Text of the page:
5. Frank Robinson, OF (1966-1971)
1966 American League MVP
1966 American League Triple Crown
1966 World Series MVP
All-Star: 1966, 1967, 1969, 1970, 1971
Right out of the way immediately: Frank Robinson is the best player to ever wear an Orioles uniform. Bar none. Better than all of them. His Oriole career was six seasons long, though, so he doesn't rank as the greatest Oriole. But overall careers, he's the best. 2943 hits, 586 homers, .294/.389/.537 line. His 162 game averages were 34 homers and 105 RBI. He was a phenomenal hitter.
Robinson, of course, came to Baltimore in the greatest Orioles trade ever, for Milt Pappas, Jack Baldschun and Dick Simpson. Robinson was about to turn 30, had just hit .296/.386/.540 with 33 homers and 113 RBI for the Reds, and they decided that he was ready to go downhill.
He did, a little. Eventually. In 1966, his first year in Baltimore, he won the American League MVP award and the Triple Crown, hitting .316 with 49 homers and 122 RBI. He also had a .410 on-base percentage and slugged .637, with 34 doubles, 182 hits and 122 runs scored. The 49 homers were a career high for Robinson.
But he did get a little worse after that, struggling some with injuries. He hit .311/.403/.576 with 30 homers and 94 RBI in 129 games in 1967, and struggled to .268 with 15 homers in 130 games in 1968, but the thing there is '68 was the big pitching season, so Robinson's down year was still miles ahead of the league average. His first two seasons as an Oriole are the two best offensive seasons by adjusted OPS+ that Baltimore has ever seen, with scores of 199 and 188. The rest of his Oriole career, he was at 153, 165, 151, and 153.
He rebounded in 1969 to hit .308/.415/.540 with 32 homers and 100 RBI, and hit 25 and 28 homers in his final two seasons. He was simply a tremendous hitter the likes of which Baltimore had not seen before, year-in and year-out, and has not really seen since, even with some great hitters coming through and having superb careers.
Robinson was ranked by Bill James as the third-best right fielder in baseball history, of course behind only Babe Ruth and Hank Aaron. Instead of a proper write-up in the book, James put together a few quotes about Frank Robinson, which I'll reprint here.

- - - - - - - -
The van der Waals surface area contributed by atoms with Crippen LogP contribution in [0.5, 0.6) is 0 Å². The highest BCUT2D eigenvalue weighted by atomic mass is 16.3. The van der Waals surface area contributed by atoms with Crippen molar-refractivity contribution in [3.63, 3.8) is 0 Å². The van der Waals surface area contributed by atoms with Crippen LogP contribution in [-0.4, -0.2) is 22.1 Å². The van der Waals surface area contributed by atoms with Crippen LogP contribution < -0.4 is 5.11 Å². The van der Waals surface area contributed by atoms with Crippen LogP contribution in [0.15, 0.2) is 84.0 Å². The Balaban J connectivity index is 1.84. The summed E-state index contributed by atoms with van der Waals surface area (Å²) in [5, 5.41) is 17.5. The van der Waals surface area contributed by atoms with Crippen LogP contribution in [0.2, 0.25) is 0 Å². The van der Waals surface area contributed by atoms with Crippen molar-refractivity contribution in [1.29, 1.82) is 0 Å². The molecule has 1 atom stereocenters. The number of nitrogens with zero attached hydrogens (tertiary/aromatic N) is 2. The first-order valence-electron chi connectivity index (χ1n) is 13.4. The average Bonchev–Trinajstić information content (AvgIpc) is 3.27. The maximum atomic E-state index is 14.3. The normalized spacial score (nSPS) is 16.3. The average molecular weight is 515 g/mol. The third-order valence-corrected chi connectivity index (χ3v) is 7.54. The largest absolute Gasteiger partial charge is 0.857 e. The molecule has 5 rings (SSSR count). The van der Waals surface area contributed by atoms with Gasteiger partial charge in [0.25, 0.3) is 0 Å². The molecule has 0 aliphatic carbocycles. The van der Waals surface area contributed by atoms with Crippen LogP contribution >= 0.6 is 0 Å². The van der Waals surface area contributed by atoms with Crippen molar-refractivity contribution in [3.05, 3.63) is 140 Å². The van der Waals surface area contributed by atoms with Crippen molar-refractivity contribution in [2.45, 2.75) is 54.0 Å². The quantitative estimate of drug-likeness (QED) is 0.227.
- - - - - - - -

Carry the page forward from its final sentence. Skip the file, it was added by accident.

"He was a super guy who didn't give anybody any trouble. He got along well with the sportswriters. What could they write bad about him? He was an outstanding player." - Art Fowler in We Played the Game by Danny Peary
"There were several black players on the Reds [but] only Frank Robinson emerged as a leader. He was a quiet guy, but he was definitely a leader because everyone admired him." - Johnny Klippstein in We Played the Game by Danny Peary
"I thought that Frank was a terrible example for a young team off the diamond because of his social behavior. He could be very crude. There was a lot of drinking on that team, period, and Frank did nothing to help the situation." - Joe Tait in The Curse of Rocky Colavito by Terry Pluto
Most similar player to Frank Robinson by similarity score is Rafael Palmeiro, though the two are not all that close. No one is really like Frank Robinson. After Palmeiro comes Mel Ott, Reggie Jackson, Willie Mays, Dave Winfield, Al Kaline, Eddie Murray, Mickey Mantle, Barry Bonds and Jimmie Foxx. Of course, only Palmeiro and Bonds are not already in the Hall of Fame. Robinson himself was elected to the Hall in 1982.
Robinson also took over as the manager of the dreadful '88 Orioles, after Cal Ripken, Sr., was fired. He then led the miraculous '89 turnaround team that went 87-75 a year after going 54-107, and stayed on through a somewhat disappointing 76-85 year in 1990. He was fired 37 games into the 1991 season, with the Orioles at 13-24. Robinson's managerial career started in 1975 with the Indians, where he was player/manager, and he did the same thing in 1976. In 1977, he was just the manager, and was fired after starting 26-31. He managed the Giants from 1981-1984 as well.
His best managerial job, outside of the '89 Orioles, is the job he's done since taking over the Expos in 2002. Let's be serious: Getting that team to .500 three out of four years is no small feat. I don't necessarily agree with a lot of the things he does as a manager there, but it's worked outside of 2004.